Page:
Obesity in the O.R.–A Weighty Problem for Anesthesiologists
We know that obese patients can expect longer surgery times. Just getting through the fat layer takes more time; obesity can often double the length of surgery. However, the longer the surgery proceeds, the longer the patient will need to be asleep, and the more anesthesia is necessary.
What many people don’t realize, however, and that includes many of my clients with whom I’ve had this conversation, is that the anesthesiologist has a much more difficult situation on his or her hands for surgical patients who carry a lot of extra weight vs. those patients of a healthy weight. It’s not just a matter of ‘turning up the dial’ on an anesthesia machine to let more air out!
Obesity-related changes in anatomy have significant implications for obese patients requiring surgery and anesthesia.
- Finding an appropriate blood pressure cuff to fit a patient’s arm and more difficulty in locating veins.
- Airway management presents special challenges. Because their airways tend to close when they’re under sedation, obese patients need breathing tubes inserted more often, and getting a tube into their airways is more difficult: Necks are bigger (yes, fat people have fat throats; read Is Your Throat Fat?), so it’s harder for anesthesiologists to see the vocal cords. Therefore, placement of a breathing tube may require special equipment (such as video assistance) and techniques.
- Airway obstruction due to Obstructive Sleep Apnea can result in decreased airflow and oxygen in patients receiving even minimal amounts of sedation.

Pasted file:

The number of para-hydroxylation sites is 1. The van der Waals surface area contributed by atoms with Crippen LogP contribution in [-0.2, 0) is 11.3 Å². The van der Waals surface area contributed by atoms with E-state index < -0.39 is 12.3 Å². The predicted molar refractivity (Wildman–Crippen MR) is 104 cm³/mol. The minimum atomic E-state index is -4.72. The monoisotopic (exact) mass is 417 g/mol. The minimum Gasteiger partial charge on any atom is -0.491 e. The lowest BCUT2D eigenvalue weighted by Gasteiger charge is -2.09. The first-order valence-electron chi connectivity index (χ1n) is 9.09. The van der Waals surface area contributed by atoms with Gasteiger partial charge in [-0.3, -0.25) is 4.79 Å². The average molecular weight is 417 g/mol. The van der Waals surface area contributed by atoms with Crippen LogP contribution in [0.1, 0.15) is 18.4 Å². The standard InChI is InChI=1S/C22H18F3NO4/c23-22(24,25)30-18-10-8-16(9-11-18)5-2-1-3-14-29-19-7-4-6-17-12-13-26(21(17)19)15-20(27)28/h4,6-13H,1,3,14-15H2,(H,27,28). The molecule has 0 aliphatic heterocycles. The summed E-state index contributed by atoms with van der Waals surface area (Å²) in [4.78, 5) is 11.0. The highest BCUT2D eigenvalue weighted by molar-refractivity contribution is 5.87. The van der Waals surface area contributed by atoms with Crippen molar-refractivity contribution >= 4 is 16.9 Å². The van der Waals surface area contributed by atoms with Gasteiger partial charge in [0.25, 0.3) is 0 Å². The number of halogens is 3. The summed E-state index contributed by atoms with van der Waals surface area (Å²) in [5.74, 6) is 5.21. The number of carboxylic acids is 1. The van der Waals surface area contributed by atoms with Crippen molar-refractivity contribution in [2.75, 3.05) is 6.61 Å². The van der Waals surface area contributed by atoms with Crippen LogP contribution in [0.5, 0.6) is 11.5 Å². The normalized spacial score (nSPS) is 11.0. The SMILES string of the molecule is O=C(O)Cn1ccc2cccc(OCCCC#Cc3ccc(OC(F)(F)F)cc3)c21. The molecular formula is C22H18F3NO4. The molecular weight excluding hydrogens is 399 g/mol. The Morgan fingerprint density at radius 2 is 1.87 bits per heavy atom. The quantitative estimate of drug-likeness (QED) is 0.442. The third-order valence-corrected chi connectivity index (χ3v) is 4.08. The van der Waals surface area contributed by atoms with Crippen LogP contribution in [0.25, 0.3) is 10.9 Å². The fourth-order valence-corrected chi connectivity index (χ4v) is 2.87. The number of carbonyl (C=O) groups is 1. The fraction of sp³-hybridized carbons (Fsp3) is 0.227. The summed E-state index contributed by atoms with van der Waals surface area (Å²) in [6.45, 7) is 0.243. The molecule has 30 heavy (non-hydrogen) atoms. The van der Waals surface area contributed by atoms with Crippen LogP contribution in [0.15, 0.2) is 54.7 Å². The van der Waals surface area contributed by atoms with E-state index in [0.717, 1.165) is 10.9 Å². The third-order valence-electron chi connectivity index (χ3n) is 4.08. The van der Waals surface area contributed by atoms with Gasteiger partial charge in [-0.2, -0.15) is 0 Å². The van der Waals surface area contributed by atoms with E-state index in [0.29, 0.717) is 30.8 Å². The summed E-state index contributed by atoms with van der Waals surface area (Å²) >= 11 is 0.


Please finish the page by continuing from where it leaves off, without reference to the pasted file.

- A study published in the British Journal of Anaesthesia in March of 2011 revealed that obesity can double the risk of serious airway issues such as emergency tracheostomy (cutting a hole in the front of the neck into the windpipe to deliver oxygen), admission to the ICU and brain damage.
All of the above complications are compounded by other underlying health problems many obese patients often have, including hypertension, heart disease and diabetes.
Finally, a heavy chest and abdomen also make it more difficult for a patient to take deep breaths after surgery, not only leaving one in a groggy, weakened state for a longer period of time, but also pneumonia is more likely to develop in areas of the lung that don’t fully expand after surgery.
So . . . let’s hear it for the anesthesiologists who have to anticipate all these difficulties, prepare for them and counsel obese patients regarding potential complications.
If you’re obese and contemplating any kind of non-emergency surgery, help the anesthesiologist by losing some weight … and that will greatly help you get through surgery with fewer complications.